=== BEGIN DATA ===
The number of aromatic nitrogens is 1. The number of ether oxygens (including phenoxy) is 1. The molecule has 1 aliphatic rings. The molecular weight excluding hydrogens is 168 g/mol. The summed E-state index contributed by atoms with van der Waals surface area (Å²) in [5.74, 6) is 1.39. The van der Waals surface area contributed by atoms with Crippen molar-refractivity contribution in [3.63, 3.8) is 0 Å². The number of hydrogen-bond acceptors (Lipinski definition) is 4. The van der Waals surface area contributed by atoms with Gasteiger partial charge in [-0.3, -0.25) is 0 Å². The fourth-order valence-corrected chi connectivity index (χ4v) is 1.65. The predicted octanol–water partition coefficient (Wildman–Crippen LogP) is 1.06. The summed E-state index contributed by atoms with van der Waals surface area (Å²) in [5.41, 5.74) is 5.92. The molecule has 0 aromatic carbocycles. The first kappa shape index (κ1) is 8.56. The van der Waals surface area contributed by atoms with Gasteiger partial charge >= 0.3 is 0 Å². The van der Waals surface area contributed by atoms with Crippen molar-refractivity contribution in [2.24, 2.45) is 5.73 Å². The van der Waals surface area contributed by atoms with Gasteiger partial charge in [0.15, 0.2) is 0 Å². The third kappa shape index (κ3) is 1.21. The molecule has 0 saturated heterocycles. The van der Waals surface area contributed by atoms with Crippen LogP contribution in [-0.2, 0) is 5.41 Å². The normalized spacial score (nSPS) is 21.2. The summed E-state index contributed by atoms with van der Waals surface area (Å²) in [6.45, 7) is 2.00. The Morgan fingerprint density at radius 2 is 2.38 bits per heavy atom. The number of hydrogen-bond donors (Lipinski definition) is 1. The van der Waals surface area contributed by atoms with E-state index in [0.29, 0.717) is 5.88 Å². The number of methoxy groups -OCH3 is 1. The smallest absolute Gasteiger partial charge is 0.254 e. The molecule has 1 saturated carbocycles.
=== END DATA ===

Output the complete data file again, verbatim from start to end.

The number of aromatic nitrogens is 1. The number of ether oxygens (including phenoxy) is 1. The molecule has 1 aliphatic rings. The molecular weight excluding hydrogens is 168 g/mol. The summed E-state index contributed by atoms with van der Waals surface area (Å²) in [5.74, 6) is 1.39. The van der Waals surface area contributed by atoms with Crippen molar-refractivity contribution in [3.63, 3.8) is 0 Å². The number of hydrogen-bond acceptors (Lipinski definition) is 4. The van der Waals surface area contributed by atoms with Gasteiger partial charge in [-0.3, -0.25) is 0 Å². The fourth-order valence-corrected chi connectivity index (χ4v) is 1.65. The predicted octanol–water partition coefficient (Wildman–Crippen LogP) is 1.06. The summed E-state index contributed by atoms with van der Waals surface area (Å²) in [5.41, 5.74) is 5.92. The molecule has 0 aromatic carbocycles. The first kappa shape index (κ1) is 8.56. The van der Waals surface area contributed by atoms with Gasteiger partial charge >= 0.3 is 0 Å². The van der Waals surface area contributed by atoms with Crippen molar-refractivity contribution in [2.24, 2.45) is 5.73 Å². The van der Waals surface area contributed by atoms with Gasteiger partial charge in [0.15, 0.2) is 0 Å². The third kappa shape index (κ3) is 1.21. The molecule has 0 saturated heterocycles. The van der Waals surface area contributed by atoms with Crippen LogP contribution in [-0.2, 0) is 5.41 Å². The normalized spacial score (nSPS) is 21.2. The summed E-state index contributed by atoms with van der Waals surface area (Å²) in [6.45, 7) is 2.00. The Morgan fingerprint density at radius 2 is 2.38 bits per heavy atom. The number of hydrogen-bond donors (Lipinski definition) is 1. The van der Waals surface area contributed by atoms with E-state index in [0.29, 0.717) is 5.88 Å². The number of methoxy groups -OCH3 is 1. The smallest absolute Gasteiger partial charge is 0.254 e. The molecule has 1 saturated carbocycles.